Call your mix() function on two images of your choice found in the faces.zip folder. The resulting images should give the illusion that one face is morphing into the other.
“””def mix(img1, img2):
generates a set of 101 images that results from the convex mixing the given images
INPUT:
– img1: string of path + name of first image
– img2: string of path + name of second image

OUTPUT: None (images are saved to the path given to matrix2image())

image1_matrix = image2matrix(img1)
image2_matrix = image2matrix(img2)

for i in range(101):
percentage_1 = (100 – i) / 100
percentage_2 = i / 100

mixed_image_matrix = (Matrix(image1_matrix) * percentage_1) + (Matrix(image2_matrix) * percentage_2)

file_path = f”mixed_image/{i}.png”
matrix2image(mixed_image_matrix, file_path)
“””

Use the function make_video() below to create a video out of the 101 images you generated in Task 2. You will need to have installed the package opencv in order for the function to work. I recommend that you complete this entire task in a separate IDE such as PyCharm, where it is easier to install packages.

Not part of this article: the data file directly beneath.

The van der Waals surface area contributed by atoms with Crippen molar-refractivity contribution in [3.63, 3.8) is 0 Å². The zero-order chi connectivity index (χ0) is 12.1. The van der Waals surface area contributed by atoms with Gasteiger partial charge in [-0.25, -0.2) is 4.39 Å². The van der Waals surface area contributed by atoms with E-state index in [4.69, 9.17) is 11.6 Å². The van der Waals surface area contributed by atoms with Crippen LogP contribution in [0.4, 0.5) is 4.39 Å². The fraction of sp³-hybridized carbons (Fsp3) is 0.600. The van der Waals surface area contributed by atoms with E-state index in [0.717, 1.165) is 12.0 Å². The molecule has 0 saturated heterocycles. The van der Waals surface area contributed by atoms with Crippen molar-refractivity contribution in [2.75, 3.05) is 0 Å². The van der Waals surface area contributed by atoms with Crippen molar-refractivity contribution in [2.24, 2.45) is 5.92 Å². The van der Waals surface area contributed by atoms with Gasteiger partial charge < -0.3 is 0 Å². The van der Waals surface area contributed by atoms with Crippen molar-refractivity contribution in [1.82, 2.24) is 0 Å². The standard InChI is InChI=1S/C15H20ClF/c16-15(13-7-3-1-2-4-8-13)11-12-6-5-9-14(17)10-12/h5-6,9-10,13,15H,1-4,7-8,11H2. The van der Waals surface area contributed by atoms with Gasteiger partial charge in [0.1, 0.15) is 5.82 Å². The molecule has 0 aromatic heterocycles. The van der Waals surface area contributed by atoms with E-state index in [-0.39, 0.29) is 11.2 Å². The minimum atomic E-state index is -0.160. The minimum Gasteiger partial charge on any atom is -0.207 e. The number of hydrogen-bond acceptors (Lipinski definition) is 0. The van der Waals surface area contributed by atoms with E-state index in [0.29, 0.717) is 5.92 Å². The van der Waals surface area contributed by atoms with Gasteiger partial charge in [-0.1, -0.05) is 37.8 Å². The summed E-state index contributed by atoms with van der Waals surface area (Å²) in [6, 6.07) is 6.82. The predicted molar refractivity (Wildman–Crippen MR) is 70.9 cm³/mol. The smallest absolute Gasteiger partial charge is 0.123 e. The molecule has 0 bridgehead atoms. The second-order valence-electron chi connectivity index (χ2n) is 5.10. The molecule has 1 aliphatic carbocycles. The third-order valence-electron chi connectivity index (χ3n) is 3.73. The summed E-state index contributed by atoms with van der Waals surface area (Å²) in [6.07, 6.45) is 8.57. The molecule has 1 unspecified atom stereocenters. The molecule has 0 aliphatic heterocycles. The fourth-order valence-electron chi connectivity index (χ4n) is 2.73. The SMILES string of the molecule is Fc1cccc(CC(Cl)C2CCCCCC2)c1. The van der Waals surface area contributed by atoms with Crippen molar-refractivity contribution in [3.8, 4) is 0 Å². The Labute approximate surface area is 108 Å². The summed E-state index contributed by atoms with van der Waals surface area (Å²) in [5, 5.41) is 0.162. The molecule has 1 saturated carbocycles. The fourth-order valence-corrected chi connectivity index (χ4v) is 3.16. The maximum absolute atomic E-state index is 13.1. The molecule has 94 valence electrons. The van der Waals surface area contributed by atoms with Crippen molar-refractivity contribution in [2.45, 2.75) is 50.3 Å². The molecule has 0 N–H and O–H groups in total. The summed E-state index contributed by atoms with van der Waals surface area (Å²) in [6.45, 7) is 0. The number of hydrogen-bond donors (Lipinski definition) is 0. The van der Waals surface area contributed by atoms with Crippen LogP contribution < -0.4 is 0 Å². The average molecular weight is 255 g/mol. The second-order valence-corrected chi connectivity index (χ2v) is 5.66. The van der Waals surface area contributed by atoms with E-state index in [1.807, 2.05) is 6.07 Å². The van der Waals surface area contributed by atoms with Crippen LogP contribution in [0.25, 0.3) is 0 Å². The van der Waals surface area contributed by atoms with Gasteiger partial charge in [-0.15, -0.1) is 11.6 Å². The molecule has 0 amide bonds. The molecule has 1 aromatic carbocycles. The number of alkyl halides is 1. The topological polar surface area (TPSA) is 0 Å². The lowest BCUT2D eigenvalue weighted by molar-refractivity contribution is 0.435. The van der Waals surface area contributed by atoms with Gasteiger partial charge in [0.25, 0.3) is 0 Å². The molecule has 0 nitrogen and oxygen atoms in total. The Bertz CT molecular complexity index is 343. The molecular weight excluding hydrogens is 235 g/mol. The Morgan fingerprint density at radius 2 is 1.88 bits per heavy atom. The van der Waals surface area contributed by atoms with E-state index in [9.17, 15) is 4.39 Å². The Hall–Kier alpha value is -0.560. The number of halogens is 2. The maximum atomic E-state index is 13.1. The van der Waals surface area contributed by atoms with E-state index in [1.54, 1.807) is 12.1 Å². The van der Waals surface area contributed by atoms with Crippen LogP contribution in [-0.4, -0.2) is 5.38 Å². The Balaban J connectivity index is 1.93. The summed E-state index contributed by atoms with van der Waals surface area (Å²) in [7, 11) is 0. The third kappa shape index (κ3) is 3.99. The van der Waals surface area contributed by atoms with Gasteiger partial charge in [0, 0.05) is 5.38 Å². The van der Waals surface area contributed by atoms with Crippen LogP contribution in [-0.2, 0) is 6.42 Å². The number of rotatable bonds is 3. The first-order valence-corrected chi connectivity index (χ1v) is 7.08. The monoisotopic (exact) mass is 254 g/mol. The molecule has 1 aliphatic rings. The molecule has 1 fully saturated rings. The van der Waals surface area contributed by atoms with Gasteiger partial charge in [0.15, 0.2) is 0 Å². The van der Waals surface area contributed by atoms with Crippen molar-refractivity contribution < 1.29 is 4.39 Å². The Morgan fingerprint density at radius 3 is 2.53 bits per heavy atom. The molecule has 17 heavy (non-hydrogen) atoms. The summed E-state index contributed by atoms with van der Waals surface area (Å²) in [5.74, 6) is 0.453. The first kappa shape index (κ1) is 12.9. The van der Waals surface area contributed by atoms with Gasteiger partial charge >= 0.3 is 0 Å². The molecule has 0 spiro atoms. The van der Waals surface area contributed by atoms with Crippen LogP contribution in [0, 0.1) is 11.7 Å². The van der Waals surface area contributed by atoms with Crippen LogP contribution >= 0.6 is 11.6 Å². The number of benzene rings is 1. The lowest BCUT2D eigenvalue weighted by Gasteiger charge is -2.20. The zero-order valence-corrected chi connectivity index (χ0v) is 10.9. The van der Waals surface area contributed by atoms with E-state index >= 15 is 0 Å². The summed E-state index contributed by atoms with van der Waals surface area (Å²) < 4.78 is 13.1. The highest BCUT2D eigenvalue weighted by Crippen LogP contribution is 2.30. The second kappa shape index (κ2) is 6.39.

# import cv2
# import os

“””def make_video(images, outvid=None, fps=5, size=None, is_color=True, format=”XVID”):
Create a video from a list of images.

@param      outvid      output video
@param      images      list of images to use in the video
@param      fps         frame per second
@param      size        size of each frame
@param      is_color    color
@param      format      see http://www.fourcc.org/codecs.php

By default, the video will have the size of the first image.
It will resize every image to this size before adding them to the video.

fourcc = cv2.VideoWriter_fourcc(*format)
vid = None
for image in images:
if not os.path.exists(image):
raise FileNotFoundError(image)
if vid is None:
if size is None:
size = img.shape[1], img.shape[0]
vid = cv2.VideoWriter(outvid, fourcc, float(fps), size, is_color)
if size[0] != img.shape[1] and size[1] != img.shape[0]:
img = cv2.resize(img, size)
vid.write(img)
vid.release()
return vid
“””
Sample Usage:

img_path = “C:\\Users\\kapiv\\Documents\\CECS 229\\CA #5\\faces\\”
vid_path = “C:\\Users\\kapiv\\Documents\\CECS 229\\CA #5\\male_faces.avi”

images = []  # Initializing empty list of image paths
for i in range(15):  # adding images male00.png – male14.png to the list
if i < 10:
file = f”{img_path}male0{i}.png”
else:
file = f”{img_path}male{i}.png”